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Entrepreneurship Pitfalls to Avoid

by Karen Bryan on March 5, 2012

Here are my tips for entrepreneur pitfalls to avoid. I’ve fallen into almost all these traps, so with these tips, hopefully you can be better prepared.

Working Too Much

You’re focused and determined to succeed in building your business. However, you still need to look after yourself. Working long hours may be a waste of time if you’re so tired that you’re not very productive and your health begins to suffer.

You really do need to take some downtime, go out with your friends, do some exercise, go away for a short break. I find that even when I’m not working, I’m still thinking about work. It’s hard to switch off because there’s always so much to sort out.

Being Unrealistic

Part of the lure of being an entrepreneur is having freedom and control. However, you’re still at the mercy of customers and suppliers. Also, once a hobby becomes a job, it loses a lot of its allure as you wade through tasks that are of little interest to you, e.g. admin.

Don’t fall for claims of “making money online,” many people selling this dream only make money out of you. So check their credentials and reviews before you open your pocketbook.

If you have caring commitments do you have a back up plan, e.g. what will happen if the kids are sick and can’t go to daycare/school? This isn’t being defeatist, it’s being realistic.

You can read more of my thoughts on the advantages and disadvantages of being self employed.

Not Achieving Goals

You need to have specific aims. When I finally gave up my day job to concentrate on being an online publisher, my goal was to replace the earnings from my day job after two years. I resolved that if I didn’t reach that income level, I’d need to find another day job. Bear in mind that if your net salary as an employee is e.g. £25000, your net profit will have to be a lot more than that to cover benefits such as sick pay, employer contributions to your pension and holiday pay.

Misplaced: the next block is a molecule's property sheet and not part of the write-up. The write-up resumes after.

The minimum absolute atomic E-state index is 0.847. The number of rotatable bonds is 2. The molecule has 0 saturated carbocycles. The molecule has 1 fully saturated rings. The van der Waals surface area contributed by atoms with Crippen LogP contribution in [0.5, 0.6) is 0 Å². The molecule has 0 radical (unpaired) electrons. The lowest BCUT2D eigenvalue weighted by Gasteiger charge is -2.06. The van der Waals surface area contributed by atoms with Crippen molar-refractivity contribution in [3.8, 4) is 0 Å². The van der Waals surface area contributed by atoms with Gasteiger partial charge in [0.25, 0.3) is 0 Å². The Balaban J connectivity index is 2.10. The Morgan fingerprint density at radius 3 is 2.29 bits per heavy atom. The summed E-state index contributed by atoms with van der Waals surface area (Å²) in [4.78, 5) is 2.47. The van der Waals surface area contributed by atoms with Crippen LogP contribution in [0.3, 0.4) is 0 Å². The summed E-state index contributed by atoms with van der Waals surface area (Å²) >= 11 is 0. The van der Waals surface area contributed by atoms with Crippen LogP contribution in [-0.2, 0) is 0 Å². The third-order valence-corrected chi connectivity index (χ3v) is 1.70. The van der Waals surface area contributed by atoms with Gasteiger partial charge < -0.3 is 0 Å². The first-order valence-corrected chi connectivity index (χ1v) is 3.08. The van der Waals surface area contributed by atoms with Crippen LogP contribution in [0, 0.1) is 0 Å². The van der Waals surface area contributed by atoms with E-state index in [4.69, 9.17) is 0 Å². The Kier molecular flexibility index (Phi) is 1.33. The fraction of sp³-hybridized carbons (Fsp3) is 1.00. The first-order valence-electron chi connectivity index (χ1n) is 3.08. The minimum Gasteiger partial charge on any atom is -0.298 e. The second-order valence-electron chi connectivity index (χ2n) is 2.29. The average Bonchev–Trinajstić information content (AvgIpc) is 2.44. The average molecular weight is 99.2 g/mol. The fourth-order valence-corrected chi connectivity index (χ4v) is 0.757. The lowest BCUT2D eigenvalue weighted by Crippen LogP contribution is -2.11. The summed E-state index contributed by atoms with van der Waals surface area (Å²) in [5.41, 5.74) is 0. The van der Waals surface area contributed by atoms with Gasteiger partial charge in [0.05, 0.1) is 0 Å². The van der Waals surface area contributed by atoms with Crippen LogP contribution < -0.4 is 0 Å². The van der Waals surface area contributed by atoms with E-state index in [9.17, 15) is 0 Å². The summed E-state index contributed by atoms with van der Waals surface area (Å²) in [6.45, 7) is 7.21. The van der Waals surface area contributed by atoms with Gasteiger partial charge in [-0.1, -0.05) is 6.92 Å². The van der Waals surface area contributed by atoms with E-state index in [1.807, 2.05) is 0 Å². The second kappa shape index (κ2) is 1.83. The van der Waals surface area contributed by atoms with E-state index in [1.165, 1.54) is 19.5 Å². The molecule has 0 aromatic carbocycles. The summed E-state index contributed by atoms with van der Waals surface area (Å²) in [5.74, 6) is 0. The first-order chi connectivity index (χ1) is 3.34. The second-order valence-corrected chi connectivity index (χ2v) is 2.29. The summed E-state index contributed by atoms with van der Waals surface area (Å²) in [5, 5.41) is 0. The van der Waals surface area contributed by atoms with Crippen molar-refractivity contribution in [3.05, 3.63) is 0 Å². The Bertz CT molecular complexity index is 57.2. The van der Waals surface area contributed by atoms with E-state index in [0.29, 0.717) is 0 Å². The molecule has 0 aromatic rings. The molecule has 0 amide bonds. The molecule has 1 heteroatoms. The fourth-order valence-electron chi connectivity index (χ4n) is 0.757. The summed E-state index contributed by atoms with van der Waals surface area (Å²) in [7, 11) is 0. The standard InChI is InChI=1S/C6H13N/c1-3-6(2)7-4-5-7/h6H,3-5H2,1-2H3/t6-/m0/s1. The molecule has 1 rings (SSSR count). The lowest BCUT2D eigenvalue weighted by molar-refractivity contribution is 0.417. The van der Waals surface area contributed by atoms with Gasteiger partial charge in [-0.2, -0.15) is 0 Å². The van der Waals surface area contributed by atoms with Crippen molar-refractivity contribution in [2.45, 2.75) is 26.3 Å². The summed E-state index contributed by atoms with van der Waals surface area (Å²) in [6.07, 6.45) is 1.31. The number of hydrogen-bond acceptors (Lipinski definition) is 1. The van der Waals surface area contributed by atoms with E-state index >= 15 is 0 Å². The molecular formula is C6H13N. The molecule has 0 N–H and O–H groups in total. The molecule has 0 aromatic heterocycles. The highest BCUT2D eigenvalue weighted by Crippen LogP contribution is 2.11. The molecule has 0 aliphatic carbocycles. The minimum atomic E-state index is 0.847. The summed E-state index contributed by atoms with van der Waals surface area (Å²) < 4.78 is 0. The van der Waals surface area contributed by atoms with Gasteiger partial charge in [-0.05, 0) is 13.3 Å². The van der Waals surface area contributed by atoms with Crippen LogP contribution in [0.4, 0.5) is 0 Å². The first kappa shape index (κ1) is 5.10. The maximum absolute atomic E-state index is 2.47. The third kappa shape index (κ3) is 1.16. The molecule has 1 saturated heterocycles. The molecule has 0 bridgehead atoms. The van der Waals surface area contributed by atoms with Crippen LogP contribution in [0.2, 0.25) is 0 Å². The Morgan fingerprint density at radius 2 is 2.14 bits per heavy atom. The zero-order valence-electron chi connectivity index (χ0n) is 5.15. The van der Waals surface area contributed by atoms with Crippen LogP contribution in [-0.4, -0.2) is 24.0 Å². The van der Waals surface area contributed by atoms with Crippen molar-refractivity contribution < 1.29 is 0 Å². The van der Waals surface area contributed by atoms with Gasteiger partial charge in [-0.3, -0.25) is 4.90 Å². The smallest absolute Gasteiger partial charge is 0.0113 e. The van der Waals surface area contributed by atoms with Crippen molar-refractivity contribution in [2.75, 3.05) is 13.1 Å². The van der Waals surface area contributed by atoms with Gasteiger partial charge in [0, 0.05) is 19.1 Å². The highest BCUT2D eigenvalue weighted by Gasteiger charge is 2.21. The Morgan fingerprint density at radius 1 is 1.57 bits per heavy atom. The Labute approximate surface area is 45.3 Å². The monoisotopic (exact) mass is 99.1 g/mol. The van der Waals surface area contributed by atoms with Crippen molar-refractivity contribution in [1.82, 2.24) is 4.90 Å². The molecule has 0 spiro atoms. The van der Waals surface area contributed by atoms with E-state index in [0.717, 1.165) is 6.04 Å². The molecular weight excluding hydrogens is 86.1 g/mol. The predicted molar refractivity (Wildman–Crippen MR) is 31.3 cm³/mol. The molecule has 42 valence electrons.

Some people argue that you have to think big in order to achieve. Personally, I don’t want to run a large business. My aim is to earn enough money working flexibly from home. I don’t want to have employees or have to attend meetings on specific days.

Whatever your goals, the chances are that you won’t achieve them all. So, as long as you know you did your best, don’t be too hard on yourself.

Falling Foul of the Law

Once you have employees you will have to adhere to all sorts of legislation on the minimum wage, holiday pay, health and safety and disciplinary procedures.

One of my blogging friends received a high court writ for allowing a comment on one his blog posts which was claimed to be libelous; he settled out of court to avoid possibly enormous legal expenses.

Poor Marketing

Even if you have a great product or service, prospective customers need to be able to find you. If your business is web based, then you’ll need to get to grips with Search Engine Optimization (SEO). There’s a lot of hype about being active in social networks such as Facebook and Twitter, but this can end up taking up a lot of time and not delivering in terms of sales.

Sometimes it’s said that women can lack confidence and not be as good at selling themselves as men. Although it may not be in your nature to be boastful about your achievement and abilities, you need to exude belief in yourself for your business to prosper.

Cashflow Problems

Even if your business is doing well, you can still experience cash flow problems, e.g. if you have to pay for stock, but a customer doesn’t pay you by the invoice due date and your bank loan repayment is due. If you take out a larger loan than you need, you’ll be paying interest on that loan – but might that be preferable to your business failing?

Trying to Do Everything Yourself

This is a tricky one because initially you may not be able to afford to hire experts to design your website, do your accounts, etc. It’s unlikely that you’ll be good at all skills required to grow and run a successful business. I was fortunate that one of our sons was a computer science student, as I wouldn’t have gotten started without him. I’ve also had to learn some HTML computer code and do my own accounts.

Not Following Your Instincts

Women are sometimes accused of being too emotional and making decisions with their hearts rather than their minds. While it’s important to seek advice and consider different perspectives, I believe that you need to have a feeling about what’s the right decision for you and your business. I’ve sometimes tried to rationalize too much and ended up making inappropriate decisions when, with the benefit of hindsight, I should have gone with my gut feeling.

Karen Bryan